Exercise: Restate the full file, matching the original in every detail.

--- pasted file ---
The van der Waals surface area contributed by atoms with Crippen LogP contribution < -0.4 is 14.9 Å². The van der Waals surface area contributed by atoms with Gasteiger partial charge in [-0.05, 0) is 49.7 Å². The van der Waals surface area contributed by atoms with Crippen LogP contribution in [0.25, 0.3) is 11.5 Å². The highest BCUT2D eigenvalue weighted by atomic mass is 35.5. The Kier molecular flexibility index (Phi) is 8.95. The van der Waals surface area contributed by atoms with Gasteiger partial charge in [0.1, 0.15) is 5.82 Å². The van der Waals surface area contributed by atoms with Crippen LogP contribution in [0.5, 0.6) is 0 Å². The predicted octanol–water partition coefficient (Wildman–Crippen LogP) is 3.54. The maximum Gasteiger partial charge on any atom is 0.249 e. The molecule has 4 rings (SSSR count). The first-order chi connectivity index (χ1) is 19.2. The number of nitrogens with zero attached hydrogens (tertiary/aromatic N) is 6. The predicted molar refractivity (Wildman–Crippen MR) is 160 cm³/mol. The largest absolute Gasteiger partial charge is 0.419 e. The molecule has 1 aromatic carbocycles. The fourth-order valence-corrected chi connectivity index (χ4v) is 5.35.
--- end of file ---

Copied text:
The van der Waals surface area contributed by atoms with Crippen LogP contribution < -0.4 is 14.9 Å². The van der Waals surface area contributed by atoms with Gasteiger partial charge in [-0.05, 0) is 49.7 Å². The van der Waals surface area contributed by atoms with Crippen LogP contribution in [0.25, 0.3) is 11.5 Å². The highest BCUT2D eigenvalue weighted by atomic mass is 35.5. The Kier molecular flexibility index (Phi) is 8.95. The van der Waals surface area contributed by atoms with Gasteiger partial charge in [0.1, 0.15) is 5.82 Å². The van der Waals surface area contributed by atoms with Crippen LogP contribution in [0.5, 0.6) is 0 Å². The predicted octanol–water partition coefficient (Wildman–Crippen LogP) is 3.54. The maximum Gasteiger partial charge on any atom is 0.249 e. The molecule has 4 rings (SSSR count). The first-order chi connectivity index (χ1) is 19.2. The number of nitrogens with zero attached hydrogens (tertiary/aromatic N) is 6. The predicted molar refractivity (Wildman–Crippen MR) is 160 cm³/mol. The largest absolute Gasteiger partial charge is 0.419 e. The molecule has 1 aromatic carbocycles. The fourth-order valence-corrected chi connectivity index (χ4v) is 5.35.